Statement on behalf of the
American Civil Liberties Union of the District of Columbia
DC Council Committee on Facilities and Procurement
Hearing on B23-0886, the “Washington Metropolitan Area Transit Authority Police Accountability Amendment Act of 2020,”
Monica Hopkins, Executive Director
October 27, 2020
Hello, Councilmember Robert White and members of the Committee. My name is Monica Hopkins and I am the Executive Director of the American Civil Liberties Union of the District of Columbia (ACLU-DC). The ACLU-DC is committed to working to dismantle systemic racism, improve police accountability, safeguard fundamental liberties, and advocate for sensible, evidence-based solutions to public safety and criminal justice policies. I present the following testimony on behalf of our 13,500 members, in support of Bill 23-886 – the “Washington Metropolitan Area Transit Authority Police Accountability Amendment Act of 2020”. This legislation is long overdue.
Introduced by Councilmembers Robert White, Allen, and Chairman Mendelson on September 8, the purpose of Bill 23-886 is to provide better oversight and accountability of Washington Metropolitan Area Transit Authority (WMATA or Metro/Transit) Police. As introduced, the bill bars the Metro Transit Police Department (MTPD) from using quotas to evaluate, incentivize, or discipline members, including number of arrests made or citations and warnings issued. The bill also creates a civilian complaints board for filing complaints against Metro police.
We applaud Councilmember Robert White for his leadership and recognize the important steps the Council has already taken by removing criminal penalties for fare evasion, and including a subtitle with these provisions in the Comprehensive Policing and Justice Reform Second Temporary Amendment Act of 2020, passed this July. We strongly urge the Council to pass Bill 23-886 and offer recommendations to strengthen the bill.
Abusive practices by Metro police are not new phenomena. Indeed, years of complaints, advocacy, and litigation by community members, advocates, and the ACLU-DC demonstrate a systemic pattern of unnecessary excessive use of force by MTPD officers—primarily targeting the District’s Black, Brown, and low income communities. Allegations of selective enforcement and unnecessary use of force by Metro Transit police even prompted Councilmembers Robert White and Allen to hold a hearing on the agency’s practices. In most cases, members of the public are stopped and harassed over issues that pose no immediate danger to the public, such as eating at a Metro station or fare evasion. Just this summer, the ACLU-DC settled a suit against an MTPD officer who forcibly removed a Black woman from a Metro station for no reason.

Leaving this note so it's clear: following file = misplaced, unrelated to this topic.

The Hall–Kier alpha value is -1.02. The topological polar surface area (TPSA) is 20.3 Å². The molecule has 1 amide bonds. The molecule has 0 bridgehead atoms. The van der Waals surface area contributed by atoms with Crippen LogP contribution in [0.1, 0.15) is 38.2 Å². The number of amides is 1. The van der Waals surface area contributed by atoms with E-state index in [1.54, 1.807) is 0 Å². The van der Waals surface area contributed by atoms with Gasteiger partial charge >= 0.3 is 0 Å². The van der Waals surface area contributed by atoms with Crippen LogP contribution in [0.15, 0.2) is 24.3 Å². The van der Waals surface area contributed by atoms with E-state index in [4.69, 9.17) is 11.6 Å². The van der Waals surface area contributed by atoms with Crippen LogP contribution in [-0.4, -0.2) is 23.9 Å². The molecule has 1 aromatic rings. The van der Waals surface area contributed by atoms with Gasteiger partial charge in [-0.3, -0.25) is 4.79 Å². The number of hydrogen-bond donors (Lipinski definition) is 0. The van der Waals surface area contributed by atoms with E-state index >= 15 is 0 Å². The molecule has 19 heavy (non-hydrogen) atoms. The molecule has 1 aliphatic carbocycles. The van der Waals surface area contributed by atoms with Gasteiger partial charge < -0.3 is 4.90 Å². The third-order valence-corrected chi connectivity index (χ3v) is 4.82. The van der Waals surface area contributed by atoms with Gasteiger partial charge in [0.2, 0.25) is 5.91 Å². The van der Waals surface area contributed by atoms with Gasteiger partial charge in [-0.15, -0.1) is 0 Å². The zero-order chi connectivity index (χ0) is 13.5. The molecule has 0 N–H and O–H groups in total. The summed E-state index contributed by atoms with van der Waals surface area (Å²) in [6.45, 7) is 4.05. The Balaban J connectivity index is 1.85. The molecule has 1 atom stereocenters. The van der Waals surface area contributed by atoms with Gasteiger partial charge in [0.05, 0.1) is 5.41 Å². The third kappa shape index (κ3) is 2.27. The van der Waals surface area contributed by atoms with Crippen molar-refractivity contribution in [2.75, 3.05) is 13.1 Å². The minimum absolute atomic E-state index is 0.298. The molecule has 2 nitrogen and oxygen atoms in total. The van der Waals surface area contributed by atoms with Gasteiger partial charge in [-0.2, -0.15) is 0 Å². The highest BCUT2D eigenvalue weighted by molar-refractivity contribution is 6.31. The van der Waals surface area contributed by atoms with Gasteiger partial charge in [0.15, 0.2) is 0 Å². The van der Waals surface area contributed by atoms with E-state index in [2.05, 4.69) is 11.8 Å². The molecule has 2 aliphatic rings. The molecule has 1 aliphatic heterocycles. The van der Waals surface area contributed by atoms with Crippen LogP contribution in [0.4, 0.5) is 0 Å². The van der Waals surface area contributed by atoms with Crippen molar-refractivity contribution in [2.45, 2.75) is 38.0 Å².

On the evening of June 22, 2019, a member of the public captured on video an incident in which MTPD Officer Jonathan Costanzo tased Metro customer Tapiwa Musonza, as he was verbally advocating for a teenager detained by officers on a platform at the U St.-Cardozo Metro station. In 2018, a MTPD officer pinned down a 24-year-old woman accused of fare evasion and intimidated her with a taser at the Ft. Totten Metro station. The officer also ripped her shirt, exposing her chest. In another 2018 incident, Diamond Rust, a 20-year-old woman presumed to have evaded bus fare, was tackled by MTPD officers in front of her two small children. The incident caused multiple injuries. In June 2017, a man was stopped, pinned to the ground, and pepper-sprayed in the Gallery Place Station. Residual spray caused choking and eye irritation to other customers in the area.
In October 2016, a teenager was grabbed and her legs kicked out from under her by Metro officers, who arrested the teenager for eating chips and a lollipop in the Columbia Heights Metro station. Video footage of the incident shows an officer hooking his arm in the teen’s elbow and then kicking the back of her knees, forcing her to the ground, and then pushing her back down when she propped herself up against a wall. Far from an exhaustive list of incidents, these examples of unwarranted use of force by MTPD officers show the types of abusive practices that continue a long history of violence against Black and Brown communities by law enforcement—practices that continue erosion of the community’s trust in police.
A 2018 report by the Washington Lawyers’ Committee revealed that 91 percent of citations and summonses by Metro police were issued to Black people, while only eight percent were issued to white people. Citations and summonses were disproportionately issued to Black men. Even Black children as young as seven years old were stopped. The report also found that MTPD officers targeted Metro stations that are heavily used by youth of color, with 15 percent of all stops in or around Gallery Place Station and 14 percent in or around the Anacostia Station.